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I heard my name being shouted from across the park. It was a frantic call for help, one I was surprised to hear. As I walked closer, I realized what was happening. We were at a park for a superhero-themed fundraising event. Because sounds often trigger anxiety for our son Blake, I was prepared and had brought earplugs for him. What I had not anticipated—nor had Blake ever experienced—was his absolute terror from seeing people dressed in costumes.

Blake is a beautiful boy with big brown eyes. From all outward appearances Blake is a typical kindergarten boy. However, Blake has a sensory processing disorder. Almost daily Blake fights battles that are invisible to others. As his mother, sometimes I am the only one who can anticipate or explain that he is not always typical. His special needs are invisible to others—until they are very obviously not, and Blake is covering his ears and crying and asking me to help him make it stop. The only thing that can help is removing him from the situation affecting him.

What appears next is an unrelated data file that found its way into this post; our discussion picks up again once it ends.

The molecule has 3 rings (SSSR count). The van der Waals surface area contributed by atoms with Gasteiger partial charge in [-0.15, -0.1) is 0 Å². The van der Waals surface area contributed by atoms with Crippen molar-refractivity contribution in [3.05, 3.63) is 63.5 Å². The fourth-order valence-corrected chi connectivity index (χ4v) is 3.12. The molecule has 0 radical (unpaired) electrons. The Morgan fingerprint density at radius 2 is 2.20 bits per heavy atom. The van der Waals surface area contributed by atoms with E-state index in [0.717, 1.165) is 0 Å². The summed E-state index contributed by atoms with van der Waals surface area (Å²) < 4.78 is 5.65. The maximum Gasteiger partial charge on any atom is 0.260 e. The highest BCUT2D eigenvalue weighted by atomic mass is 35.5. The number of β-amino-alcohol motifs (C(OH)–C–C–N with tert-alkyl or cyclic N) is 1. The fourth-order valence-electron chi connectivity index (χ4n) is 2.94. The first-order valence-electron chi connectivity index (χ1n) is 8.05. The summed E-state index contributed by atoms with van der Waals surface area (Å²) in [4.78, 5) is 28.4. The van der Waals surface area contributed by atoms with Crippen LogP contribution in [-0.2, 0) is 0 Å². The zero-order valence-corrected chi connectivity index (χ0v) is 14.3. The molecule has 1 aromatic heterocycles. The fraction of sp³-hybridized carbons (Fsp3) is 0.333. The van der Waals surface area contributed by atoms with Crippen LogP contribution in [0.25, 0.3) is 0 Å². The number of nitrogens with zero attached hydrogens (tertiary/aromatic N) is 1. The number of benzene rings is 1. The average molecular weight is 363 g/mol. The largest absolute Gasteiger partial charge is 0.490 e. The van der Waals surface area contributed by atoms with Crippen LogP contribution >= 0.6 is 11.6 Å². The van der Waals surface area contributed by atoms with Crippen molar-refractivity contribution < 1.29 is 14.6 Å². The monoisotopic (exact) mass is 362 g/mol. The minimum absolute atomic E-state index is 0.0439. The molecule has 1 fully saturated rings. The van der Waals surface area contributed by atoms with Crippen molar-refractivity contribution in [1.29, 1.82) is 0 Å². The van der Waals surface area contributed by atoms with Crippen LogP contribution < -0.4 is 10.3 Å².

It is difficult to describe, especially as a five-year-old boy, what is being felt physically and mentally when Blake’s senses are taken over, and he is so overwhelmed that he experiences fight-or-flight. What would be simple for most people—deciphering a make-believe scenario or filtering extra sights, sounds, and smells—is beyond difficult for Blake. If broccoli is on the menu for dinner at our house, it is not just an unpleasant odor for him; it is gag-inducing.

He attends a wonderful school that frequently holds chapel in the gym. When school began, he could not convince himself that the sound in chapel was survivable. If he could, he would run as fast and far as possible in the opposite direction. When there is a situation we know might have a risk of being too loud and overwhelming, we use earplugs and make sure that either he, his teacher, or I can place them in his ears so that they block out as much sound as possible.

We are still figuring out what Blake’s triggers are. We are getting better at anticipating his needs. And we are thankful for a community of believers that tries to do the same for him. 

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